Add vodka to the dough for a flakier pie crust. Eat vegetables as soon as you buy them for maximum antioxidant retention. Salt your eggs and let them sit for a few minutes before scrambling them for a lighter texture.
In an episode reminiscent of Alton Brown’s Food Network show Good Eats, this week’s Freakonomics is all about food. It is like Food Network for the ears, and there is no visual necessary to induce drooling. In addition to debunking conventional wisdom about food that is wrong or misguided, it is chock full of helpful culinary tips and advice on how to maximize the nutritional value of your meals.
Central to the discussion is the challenge of striking the right balance between taste and nutrition. Can you have your cake and eat it, too? On the one hand, food is necessary not only to survive, but to thrive. From this standpoint, making sure we get the amount of nutrients from our food should take priority over eating something that tastes good. This is easier said than done, however, because a juicy, greasy, savory hamburger just tastes so good. In our society, food is far more than a sterile calories in, calories out calculus. It is central to our social experiences, considered by some to be an art form, and not to mention delicious. But alas, man cannot live on Krispy Kreme alone.
I loved how Freakonomics not only discussed this dilemma explicitly, but also built it in to the structure of the episode through the selection of its two guests: Kenji López-Alt, managing culinary director at SeriousEats.com and author of The Food Lab, and Jo Robinson, the author of Eating on the Wild Side.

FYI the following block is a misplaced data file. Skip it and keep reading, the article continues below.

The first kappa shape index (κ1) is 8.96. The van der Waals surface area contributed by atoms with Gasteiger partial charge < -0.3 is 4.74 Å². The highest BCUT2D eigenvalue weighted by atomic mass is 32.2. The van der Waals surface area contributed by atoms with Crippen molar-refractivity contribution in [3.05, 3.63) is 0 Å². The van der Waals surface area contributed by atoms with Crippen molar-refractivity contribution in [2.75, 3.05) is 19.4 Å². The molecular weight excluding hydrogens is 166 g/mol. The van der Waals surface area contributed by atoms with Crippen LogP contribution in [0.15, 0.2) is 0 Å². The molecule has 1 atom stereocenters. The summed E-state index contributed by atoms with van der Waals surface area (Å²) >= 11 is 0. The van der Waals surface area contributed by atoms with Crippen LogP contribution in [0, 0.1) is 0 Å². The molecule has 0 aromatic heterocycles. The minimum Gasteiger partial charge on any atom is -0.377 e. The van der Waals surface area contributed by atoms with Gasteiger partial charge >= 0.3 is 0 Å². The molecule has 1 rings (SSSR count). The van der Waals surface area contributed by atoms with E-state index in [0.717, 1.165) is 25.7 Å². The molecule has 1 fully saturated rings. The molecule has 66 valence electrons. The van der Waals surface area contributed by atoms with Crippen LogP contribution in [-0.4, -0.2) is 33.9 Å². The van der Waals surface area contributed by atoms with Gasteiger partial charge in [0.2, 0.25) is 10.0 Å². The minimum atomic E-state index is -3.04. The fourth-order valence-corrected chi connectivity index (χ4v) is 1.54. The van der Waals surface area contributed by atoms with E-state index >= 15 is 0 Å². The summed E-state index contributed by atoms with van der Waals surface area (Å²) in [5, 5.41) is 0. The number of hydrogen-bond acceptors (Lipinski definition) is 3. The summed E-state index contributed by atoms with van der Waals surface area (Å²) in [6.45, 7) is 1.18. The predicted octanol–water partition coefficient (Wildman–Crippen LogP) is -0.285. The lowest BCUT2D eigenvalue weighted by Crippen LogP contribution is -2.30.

López-Alt, an M.I.T. graduate who writes about the science behind food, offers methods to enhance food flavor, texture and taste, which he discovers through experimentation. From the all-important geometry of food (surface area to volume ratio) to double-blind taste tests to determine whether the difference with New York pizza is in the water, López-Alt has making delicious food down to a science. This isn’t to say he cares less about the nutritional aspect of food—in fact, he says he usually eats healthy and food should be sustaining—but, as host Stephen Dubner put it: “[His] book is unapologetically about deliciousness” (14:56).
I, for one, am totally on board with his philosophy that “if I’m going to eat a hamburger, I want that to be the best damn hamburger I can make” (15:28).
Robinson, an investigative journalist whose book is about food values—and our apparent lack of them—makes a strong case for why we should care more about the nutritional value of our food. We have the technology to know what food does to our bodies, but thanks to myths, habits, and what’s accessible, we still consume things like iceberg lettuce, which “veterinarians don’t even recommend as rabbit food” (24:50) because of its lack of nutritional value. Industrialized agriculture prioritizes characteristics like disease resistance or productivity over food value, which is causing us to greatly reduce the nutritional and health benefit of the plants we eat.
The episode was informative, interesting, and applicable to everyday life, which added additional value to the knowledge shared. As for the epic throwdown between taste and nutrition, both authors agree that the answer lies in moderation.
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